F-4C VIETNAM VETERAN PILOT
Maj. Patterakis was born on July 23, 1935, in Van Houten, New Mexico. He was the son of Gregory Patterakis from Crete and Eleni (Helen) Katsufrakis, also of Greek heritage, who had also two more children Grace Patterakis and Emmanuel Patterakis. At the age of six, his family moved to Modesto California where Patterakis finished the School in 1953. He enlisted to the USAF and served for 4 years in the Military Police before he applied for pilot and accepted. He went to the pilot training school in 1961 in Texas and later he became an instructor himself. His flying skills and his will to fly with the Air Force Demonstration Team, the famous Thunderbirds bear fruits when he had been selected to fly the No. 2 position as left-wing on the 1966-1967 team flying the F-100 Super Sabres, becoming the first Greek American who joined this elite aviation group. During 1967-68 he was trained in the mighty F-4 Phantom, in F-4 Replacement Training Unit, Davis-Monthan AFB, Ariz. He later flew 315 combat missions (60 over the North) during the Vietnam War, flying F-4C Phantom II based at Cam Ranh Bay with the 557th Tactical Fighter Squadron. He was awarded several medals, including the Distinguished Flying Cross. After his tour of duty in South East Asia, he returned to Nellis and attended F-4 Fighter Weapons Instructor Course and Wild Weasel Instructor Course before he became an F-4 air-to-air instructor and Wild Weasel instructor attached to the 414th Fighter Weapons Squadron. Between 1971-73 he served in F-4 Operational Test and Evaluation, 422nd Fighter Weapons Squadron, Nellis AFB and the following year he was named staff officer, Fighter Requirements, Air Superiority, Headquarters Tactical Air Command, Langley AFB, Va. During his service there he worked on the development of the F-15 Eagle and its introduction into the Air Force inventory. Maj. Patterakis commanded the Thunderbirds flight demonstration team based at Nellis Air Force Base near Las Vegas from 1975 to 1977 flying the nimble T-38 Talon. He was notably the first Greek American Thunderbirds Leader he had also the distinction to be the commander during the Bicentennial anniversary flying a specially decorated Talon. His Air Force career includes seven years enlisted and 17 years as a pilot, flying more than 5,100 hours in the F-86, F-100, F-4C/E and T-38 aircraft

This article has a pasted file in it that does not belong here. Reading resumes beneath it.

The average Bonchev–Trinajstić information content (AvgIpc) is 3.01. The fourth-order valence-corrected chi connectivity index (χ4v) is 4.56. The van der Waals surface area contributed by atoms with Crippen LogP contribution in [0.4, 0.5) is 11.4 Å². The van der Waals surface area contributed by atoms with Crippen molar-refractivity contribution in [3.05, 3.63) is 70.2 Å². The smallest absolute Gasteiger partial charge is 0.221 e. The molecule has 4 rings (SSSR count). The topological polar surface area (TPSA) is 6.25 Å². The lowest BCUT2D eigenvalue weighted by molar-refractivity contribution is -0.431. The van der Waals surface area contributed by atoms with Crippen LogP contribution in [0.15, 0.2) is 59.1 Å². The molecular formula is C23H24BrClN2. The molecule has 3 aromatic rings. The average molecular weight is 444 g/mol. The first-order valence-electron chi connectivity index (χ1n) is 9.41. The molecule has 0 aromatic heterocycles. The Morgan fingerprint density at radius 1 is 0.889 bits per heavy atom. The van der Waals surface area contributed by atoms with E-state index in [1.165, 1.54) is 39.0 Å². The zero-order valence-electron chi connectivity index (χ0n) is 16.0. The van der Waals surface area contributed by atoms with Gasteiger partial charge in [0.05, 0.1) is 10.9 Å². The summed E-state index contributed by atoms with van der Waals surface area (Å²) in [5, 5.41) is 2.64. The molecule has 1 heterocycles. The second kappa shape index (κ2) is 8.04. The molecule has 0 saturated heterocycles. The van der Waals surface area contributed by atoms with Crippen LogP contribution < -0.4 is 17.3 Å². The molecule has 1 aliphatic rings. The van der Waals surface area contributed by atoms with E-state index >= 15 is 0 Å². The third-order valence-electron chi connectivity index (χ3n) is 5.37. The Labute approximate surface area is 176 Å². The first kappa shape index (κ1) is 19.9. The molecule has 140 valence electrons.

In 1978, he launched an unsuccessful bid for Congress. He was considered a promising Republican candidate when a northern San Joaquin Valley House seat opened up that year. Without any political experience, he took on Democrat Tony Coelho, a seasoned Capitol Hill staffer, and lost. He got the Greek community, which was traditionally Democratic, to vote for him, and he won Modesto. Maj. Patterakis ' military colleagues remembered him for his strong leadership. During 1980-83 he worked as a Program Director, in Advanced Programs of the Northrop Aircraft Division, Hawthorne, Calif. While there he visited Greece as Northrop's representative and engaged in F-20 Tigershark and F-18L programs. He later started his own local telephone company and worked for 10 years as a pilot for United Airlines until his retirement in 2001. The Pentagon lured Maj. Patterakis out of retirement shortly after Sept. 11, 2001. He and his wife, Vicki, left their Modesto home and moved to northern Virginia. He was named a deputy assistant secretary of the Air Force, assigned to oversee programs intended to boost ethnic, gender and economic diversity in the military. Maj. Patterakis died May 9, 2006, of unknown causes while visiting Patrick Air Force Base in Florida and he left behind his wife, Vicki Frazier and his four children, Donna, Patti, Marc and Alicia.
Further details will be revealed on Volume D' of 'GREEKS IN FOREIGN COCKPITS'